If you need to quickly warm up small spaces, like a 10 ft. by 11 ft. bedroom or office, nothing beats the $25 Lasko 754200 Ceramic Heater. It has a low price, compact size, light 3-pound weight, rapid performance, simple ease of use, and great warranty. Of everything we tested, the Lasko 754200 heated our test areas the fastest. It’s as big as a loaf of bread, and the heater’s outside topped off at 133 degrees Fahrenheit—one of the lowest surface temperatures of any we tested—so it easily travels between rooms and fits anywhere.

    The drawbacks? Like all fan-driven heaters, it’s a little loud. We measured 44 decibels from six feet away (roughly the same as a refrigerator when its compressor runs). It has an overheat sensor, but there’s no tip-over switch to ensure that the heater turns off if it’s knocked over. There’s no true temperature control; it just goes hotter and colder. Last, it doesn’t hold on to the heat it produces once it’s been turned off.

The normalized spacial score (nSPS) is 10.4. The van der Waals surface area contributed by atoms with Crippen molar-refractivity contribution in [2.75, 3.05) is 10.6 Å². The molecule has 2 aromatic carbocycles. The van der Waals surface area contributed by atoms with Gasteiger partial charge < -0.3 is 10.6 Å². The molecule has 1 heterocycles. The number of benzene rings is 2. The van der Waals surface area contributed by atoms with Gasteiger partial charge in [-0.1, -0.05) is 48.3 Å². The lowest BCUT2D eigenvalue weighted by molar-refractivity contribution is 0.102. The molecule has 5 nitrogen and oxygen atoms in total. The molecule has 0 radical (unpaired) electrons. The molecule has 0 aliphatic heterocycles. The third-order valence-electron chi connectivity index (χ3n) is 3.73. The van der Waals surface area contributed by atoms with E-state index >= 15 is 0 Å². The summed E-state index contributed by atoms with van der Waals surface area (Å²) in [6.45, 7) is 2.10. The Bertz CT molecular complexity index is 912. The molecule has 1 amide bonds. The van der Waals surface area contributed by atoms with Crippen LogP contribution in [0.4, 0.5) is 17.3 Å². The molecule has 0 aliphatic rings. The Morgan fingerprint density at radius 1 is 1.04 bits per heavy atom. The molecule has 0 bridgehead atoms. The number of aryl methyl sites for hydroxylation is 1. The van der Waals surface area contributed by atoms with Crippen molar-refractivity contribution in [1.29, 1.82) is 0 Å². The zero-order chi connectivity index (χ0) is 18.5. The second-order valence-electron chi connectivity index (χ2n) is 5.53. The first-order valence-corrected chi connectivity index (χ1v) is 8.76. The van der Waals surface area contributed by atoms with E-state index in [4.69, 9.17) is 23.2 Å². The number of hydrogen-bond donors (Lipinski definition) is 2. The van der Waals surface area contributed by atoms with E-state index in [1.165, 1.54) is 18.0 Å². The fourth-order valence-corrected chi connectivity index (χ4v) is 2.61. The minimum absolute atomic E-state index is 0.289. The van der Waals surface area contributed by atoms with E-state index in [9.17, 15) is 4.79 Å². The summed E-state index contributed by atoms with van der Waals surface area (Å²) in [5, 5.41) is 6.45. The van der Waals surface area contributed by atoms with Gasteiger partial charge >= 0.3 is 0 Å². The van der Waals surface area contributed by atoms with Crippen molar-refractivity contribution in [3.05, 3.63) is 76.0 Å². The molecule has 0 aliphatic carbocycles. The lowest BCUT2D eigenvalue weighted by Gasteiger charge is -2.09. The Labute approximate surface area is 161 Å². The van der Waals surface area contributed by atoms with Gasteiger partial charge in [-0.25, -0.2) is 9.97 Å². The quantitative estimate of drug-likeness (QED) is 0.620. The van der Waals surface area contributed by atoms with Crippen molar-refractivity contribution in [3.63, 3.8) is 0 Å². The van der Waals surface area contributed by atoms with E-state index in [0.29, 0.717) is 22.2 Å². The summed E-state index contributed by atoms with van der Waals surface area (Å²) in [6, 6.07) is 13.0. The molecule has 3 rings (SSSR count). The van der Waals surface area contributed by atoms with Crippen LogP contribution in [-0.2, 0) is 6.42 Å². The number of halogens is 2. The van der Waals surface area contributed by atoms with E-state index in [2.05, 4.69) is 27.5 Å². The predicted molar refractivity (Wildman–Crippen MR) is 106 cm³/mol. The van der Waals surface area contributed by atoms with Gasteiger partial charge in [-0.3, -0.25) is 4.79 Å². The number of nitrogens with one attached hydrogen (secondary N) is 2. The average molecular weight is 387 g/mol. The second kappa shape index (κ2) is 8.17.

The Best Lightning Cable

    This post was done in partnership with The Wirecutter, a list of the best technology to buy. Read the full article below at TheWirecutter.com

    Even though most Lightning cables look the same on the outside, their insides can vary dramatically. This affects everything from long-term durability to charging speed. After measuring the charging speed of 44 cables and then sending the top 11 to our electrical engineer for teardown analysis, the $12 Monoprice 3-ft. MFi Certified Lightning to USB Charge/Sync Cable (available in black and white) is the one we'd buy.